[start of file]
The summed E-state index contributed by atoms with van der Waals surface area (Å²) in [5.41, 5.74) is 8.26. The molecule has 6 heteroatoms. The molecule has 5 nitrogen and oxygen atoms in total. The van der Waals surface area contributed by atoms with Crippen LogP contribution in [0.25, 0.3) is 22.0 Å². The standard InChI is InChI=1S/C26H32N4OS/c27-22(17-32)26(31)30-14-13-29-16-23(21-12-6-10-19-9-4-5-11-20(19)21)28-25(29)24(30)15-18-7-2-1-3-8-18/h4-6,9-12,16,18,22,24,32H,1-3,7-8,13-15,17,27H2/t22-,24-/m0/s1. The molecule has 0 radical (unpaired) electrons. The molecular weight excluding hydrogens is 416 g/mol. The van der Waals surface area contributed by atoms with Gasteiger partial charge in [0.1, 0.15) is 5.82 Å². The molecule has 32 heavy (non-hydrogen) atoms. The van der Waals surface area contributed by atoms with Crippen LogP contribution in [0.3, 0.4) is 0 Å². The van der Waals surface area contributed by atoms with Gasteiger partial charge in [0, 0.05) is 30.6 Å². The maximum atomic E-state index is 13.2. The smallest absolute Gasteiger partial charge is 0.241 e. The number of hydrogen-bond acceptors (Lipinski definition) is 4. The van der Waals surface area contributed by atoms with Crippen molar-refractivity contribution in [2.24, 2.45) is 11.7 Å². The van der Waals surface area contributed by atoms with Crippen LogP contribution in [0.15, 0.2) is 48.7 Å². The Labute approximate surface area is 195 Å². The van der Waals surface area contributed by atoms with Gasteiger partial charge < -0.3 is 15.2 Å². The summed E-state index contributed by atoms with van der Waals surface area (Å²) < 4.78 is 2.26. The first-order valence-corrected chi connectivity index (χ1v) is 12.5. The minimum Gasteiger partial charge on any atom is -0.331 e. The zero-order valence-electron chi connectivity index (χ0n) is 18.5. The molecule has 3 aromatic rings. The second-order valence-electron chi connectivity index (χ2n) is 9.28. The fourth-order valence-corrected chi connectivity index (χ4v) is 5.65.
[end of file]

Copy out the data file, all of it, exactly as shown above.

The summed E-state index contributed by atoms with van der Waals surface area (Å²) in [5.41, 5.74) is 8.26. The molecule has 6 heteroatoms. The molecule has 5 nitrogen and oxygen atoms in total. The van der Waals surface area contributed by atoms with Crippen LogP contribution in [0.25, 0.3) is 22.0 Å². The standard InChI is InChI=1S/C26H32N4OS/c27-22(17-32)26(31)30-14-13-29-16-23(21-12-6-10-19-9-4-5-11-20(19)21)28-25(29)24(30)15-18-7-2-1-3-8-18/h4-6,9-12,16,18,22,24,32H,1-3,7-8,13-15,17,27H2/t22-,24-/m0/s1. The molecule has 0 radical (unpaired) electrons. The molecular weight excluding hydrogens is 416 g/mol. The van der Waals surface area contributed by atoms with Gasteiger partial charge in [0.1, 0.15) is 5.82 Å². The molecule has 32 heavy (non-hydrogen) atoms. The van der Waals surface area contributed by atoms with Crippen LogP contribution in [0.3, 0.4) is 0 Å². The van der Waals surface area contributed by atoms with Gasteiger partial charge in [0, 0.05) is 30.6 Å². The maximum atomic E-state index is 13.2. The smallest absolute Gasteiger partial charge is 0.241 e. The number of hydrogen-bond acceptors (Lipinski definition) is 4. The van der Waals surface area contributed by atoms with Crippen molar-refractivity contribution in [2.24, 2.45) is 11.7 Å². The van der Waals surface area contributed by atoms with Crippen LogP contribution in [0.15, 0.2) is 48.7 Å². The Labute approximate surface area is 195 Å². The van der Waals surface area contributed by atoms with Gasteiger partial charge < -0.3 is 15.2 Å². The summed E-state index contributed by atoms with van der Waals surface area (Å²) < 4.78 is 2.26. The first-order valence-corrected chi connectivity index (χ1v) is 12.5. The minimum Gasteiger partial charge on any atom is -0.331 e. The zero-order valence-electron chi connectivity index (χ0n) is 18.5. The molecule has 3 aromatic rings. The second-order valence-electron chi connectivity index (χ2n) is 9.28. The fourth-order valence-corrected chi connectivity index (χ4v) is 5.65.